COVID-19 has impacted more than 1 billion students around the world. When the pandemic first hit, elementary schools, high schools and universities pivoted to virtual learning models almost overnight. Naturally, there were some bumps along the road, including technical glitches and a shortage of devices for low-income families.

While educators, parents and officials hoped the need for distance learning would be short-lived, many schools are sticking with a virtual or hybrid model until the pandemic is fully under control. Teachers and administrators spent their summer vacations developing a model for a new eLearning experience in order to ensure every student receives the educational, social and emotional benefits of school.

As Mitel education expert, Kelly Swindon, observed: "Eventually, a time will come when we look back on these strange days as that period in our history where we saw the school system evolve into something completely different."

Fortunately, distance learning isn't new. Many universities and businesses have used unified communications technology to deliver engaging and fulfilling remote educational experiences long before anyone heard of COVID-19. In fact, investment in learning technology reached $18.7 billion in 2019, and even before the pandemic the online education market was expected to reach $1 trillion by 2028.

There's a lot we can learn from established eLearning leaders. Let's take a closer look at the top challenges schools are having with remote learning, and some life lessons virtual learning veterans can share to help schools succeed with remote learning.

The top challenges of virtual learning

Technical issues: Connectivity problems and lag time in video feeds frustrate both students and teachers.

Time Management: There are unique challenges for students as they virtually "move" from class to class. It's easy to lose track of time and virtually "be" in the wrong place at the wrong time.

Comprehension: Different students learn in different ways. It's a challenge for educators to meet all the styles of learning via a virtual platform. Not only that, but students may be less inclined to raise their virtual hand and ask questions.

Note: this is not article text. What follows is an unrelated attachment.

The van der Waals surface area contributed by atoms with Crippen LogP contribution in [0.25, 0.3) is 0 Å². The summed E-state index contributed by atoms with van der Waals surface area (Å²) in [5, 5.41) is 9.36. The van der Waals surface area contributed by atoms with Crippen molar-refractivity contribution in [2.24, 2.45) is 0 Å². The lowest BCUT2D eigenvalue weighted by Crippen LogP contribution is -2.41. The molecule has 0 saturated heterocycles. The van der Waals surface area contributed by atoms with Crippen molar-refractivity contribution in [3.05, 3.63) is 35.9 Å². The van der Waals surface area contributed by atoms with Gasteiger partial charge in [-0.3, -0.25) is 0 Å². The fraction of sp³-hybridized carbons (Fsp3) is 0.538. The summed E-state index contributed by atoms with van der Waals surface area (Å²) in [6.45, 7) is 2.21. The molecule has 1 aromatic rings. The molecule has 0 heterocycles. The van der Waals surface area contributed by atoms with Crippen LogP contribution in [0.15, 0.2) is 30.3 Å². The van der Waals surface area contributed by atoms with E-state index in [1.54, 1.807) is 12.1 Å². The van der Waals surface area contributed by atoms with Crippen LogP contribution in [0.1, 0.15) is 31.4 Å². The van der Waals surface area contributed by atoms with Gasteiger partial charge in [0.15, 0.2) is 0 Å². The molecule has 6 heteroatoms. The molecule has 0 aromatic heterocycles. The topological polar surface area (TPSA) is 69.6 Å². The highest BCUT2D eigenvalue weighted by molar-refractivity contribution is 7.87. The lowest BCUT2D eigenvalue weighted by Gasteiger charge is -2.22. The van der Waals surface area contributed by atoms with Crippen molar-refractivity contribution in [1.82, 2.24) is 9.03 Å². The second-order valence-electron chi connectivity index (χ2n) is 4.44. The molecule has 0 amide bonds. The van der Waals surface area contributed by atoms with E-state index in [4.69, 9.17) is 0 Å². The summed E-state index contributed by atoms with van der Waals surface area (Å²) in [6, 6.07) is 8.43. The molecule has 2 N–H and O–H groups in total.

Isolation: While we typically think of school as a place for academic learning, the social and emotional aspects of school are important, as well. It's easy to feel alone and socially isolated in a 100% virtual learning environment.

Motivation: For many students, virtual learning was exciting at first, but now it's draining to stay focused on a screen all day long. Younger students in particular may have trouble sitting still for long periods and keeping motivated for a full school day online.

5 life lessons for successful virtual learning

With these challenges in mind, we took a look at some remote-learning high achievers—educational institutions that were leaders in the space long before the pandemic. We also drew upon our own experience providing eLearning technology to schools, universities and businesses to put together these lessons to help guide educators toward creating powerful and engaging experiences in the world of digital schools.

1. Create a culture of online collaboration

Learning is rarely a one-way street. Successful education requires collaboration between teachers and students, as well as among students themselves. Educators can use videoconferencing to live stream lessons so students can ask questions in real time. Shared workspaces facilitate small group work by allowing students to share files and screens, chat in real time and even create agendas to track progress on school projects. Stanford Online High School has been using remote learning for grades 7 to 12 since 2006. Its staff suggests using tools like virtual whiteboards and dedicated document-sharing spaces, in addition to video, audio and text communications. To promote participation, teachers should also consider a flipped model in which students read or watch pre-recorded lectures before class, then discuss them together.